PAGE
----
Our Economic Engine is Human Capital

by Jay Deragon on 04/18/2013

Social Era EconomicsMany believe that advertising is the economic engine of the Social Era. Others believe that technological enhancements to productivity is the economic engine of the Social Era. And then there are those that believe innovation is the economic engine that fuels the Social Era. Is it all of these, one of these or none of these that represent the economic engine of the Social Era?

Economics is defined as the social science that analyzes the production, distribution, and consumption of goods and services. Social science refers to the academic disciplines concerned with society and human nature. Human nature refers to the distinguishing characteristics, including ways of thinking, feeling and acting, that humans tend to have naturally, i.e. independently of the influence of culture. So economics are largely influenced by human nature.

Human Capital Is The Economic Engine of The Social Era

Human capital is the stock of competencies, knowledge, social and personality attributes, including creativity, embodied in human nature which produces economic value.  Economic value doesn’t always equate to monetary value however little if anything with monetary value will ever get produced without the contribution of human capital.

A Forbes article titled Can HR Managers think like Economists? states : Deloitte just released its Human Capital Trends 2013, a year-long research effort which looks at talent and leadership trends around the world.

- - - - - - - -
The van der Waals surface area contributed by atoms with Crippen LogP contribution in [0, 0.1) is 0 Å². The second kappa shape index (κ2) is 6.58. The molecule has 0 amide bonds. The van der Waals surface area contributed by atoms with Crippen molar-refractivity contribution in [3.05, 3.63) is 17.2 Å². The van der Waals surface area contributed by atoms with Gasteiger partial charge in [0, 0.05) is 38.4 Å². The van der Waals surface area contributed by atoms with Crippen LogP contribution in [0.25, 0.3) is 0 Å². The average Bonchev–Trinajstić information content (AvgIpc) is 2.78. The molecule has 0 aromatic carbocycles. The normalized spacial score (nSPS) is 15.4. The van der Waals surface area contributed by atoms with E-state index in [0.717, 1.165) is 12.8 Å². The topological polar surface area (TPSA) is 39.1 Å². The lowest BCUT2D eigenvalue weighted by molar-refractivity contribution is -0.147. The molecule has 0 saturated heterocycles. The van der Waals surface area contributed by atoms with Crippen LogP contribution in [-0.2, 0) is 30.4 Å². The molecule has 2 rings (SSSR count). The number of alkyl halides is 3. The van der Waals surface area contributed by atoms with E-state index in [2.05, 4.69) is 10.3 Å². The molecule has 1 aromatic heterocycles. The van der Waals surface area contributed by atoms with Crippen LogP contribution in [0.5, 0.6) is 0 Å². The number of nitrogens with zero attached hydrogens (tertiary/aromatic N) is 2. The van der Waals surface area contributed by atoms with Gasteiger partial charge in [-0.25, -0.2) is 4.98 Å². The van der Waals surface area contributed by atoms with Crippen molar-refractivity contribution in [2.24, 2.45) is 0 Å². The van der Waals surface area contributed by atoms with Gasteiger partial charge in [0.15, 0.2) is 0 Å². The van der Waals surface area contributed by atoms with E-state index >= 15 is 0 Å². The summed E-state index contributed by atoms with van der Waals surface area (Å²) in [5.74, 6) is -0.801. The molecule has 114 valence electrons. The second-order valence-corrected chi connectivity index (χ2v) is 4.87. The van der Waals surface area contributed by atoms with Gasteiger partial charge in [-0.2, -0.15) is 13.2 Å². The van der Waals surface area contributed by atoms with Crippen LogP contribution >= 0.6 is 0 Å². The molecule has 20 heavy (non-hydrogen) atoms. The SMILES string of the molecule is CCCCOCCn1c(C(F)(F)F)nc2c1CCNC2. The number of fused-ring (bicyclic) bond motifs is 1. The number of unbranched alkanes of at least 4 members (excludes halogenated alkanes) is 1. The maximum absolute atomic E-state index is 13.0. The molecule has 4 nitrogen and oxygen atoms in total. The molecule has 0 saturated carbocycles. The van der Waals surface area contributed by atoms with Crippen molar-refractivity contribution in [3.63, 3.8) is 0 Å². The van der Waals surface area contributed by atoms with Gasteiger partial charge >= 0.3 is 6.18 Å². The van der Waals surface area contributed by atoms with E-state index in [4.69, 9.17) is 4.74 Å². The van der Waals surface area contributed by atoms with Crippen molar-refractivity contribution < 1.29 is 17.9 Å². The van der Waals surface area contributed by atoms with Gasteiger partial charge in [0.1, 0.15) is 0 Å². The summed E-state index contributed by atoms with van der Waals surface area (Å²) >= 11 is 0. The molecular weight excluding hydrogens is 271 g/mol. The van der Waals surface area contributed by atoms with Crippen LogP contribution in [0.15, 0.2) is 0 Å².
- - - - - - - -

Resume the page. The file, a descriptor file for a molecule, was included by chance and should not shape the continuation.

The research reinforces a big issue: talent and leadership gaps have become the top business challenge this year.

  • The Conference Board survey of CEOs just found that Human Capital is the #1 challenge on the minds of CEOs (more than 10% higher than “operational excellence”)
  • In the Deloitte study, more than 2/3 of HR leaders cite leadership and technical talent gaps as their top business challenges.
  • Skills from outside the US are in great demand. Demand for H1-B Visas (highly skilled immigrants) outstripped the entire year’s supply in the first week!
  • Our education system is not keeping up. McKinsey research shows that 45% of business leaders believe that newly minted college students do not have the entry level skills they need to start work without training.
  • At a national level these issues are being discussed every day. There is now a national debate about immigration, the role of women in the workforce, and the need to redesign our education system.

But while all these issues are discussed in Washington, what do we as HR and business managers do? The answer is mentioned in the Deloitte study:  we have to think like economists.

The Industrial Era mentality of business leaders viewed Human Capital as an expense rather than an investment. Education was something you had to pay for and learning was something you received from teachers in accredited schools.

In The Social Era people are investing in each other. Education is free and learning is an experience. The value of  human capital in the Social Era is growing exponentially because economics is about social science which is about human nature.

The nature of business is to control human nature for monetary gain. Human nature is naturally inclined to create value whether monetary or not.

 

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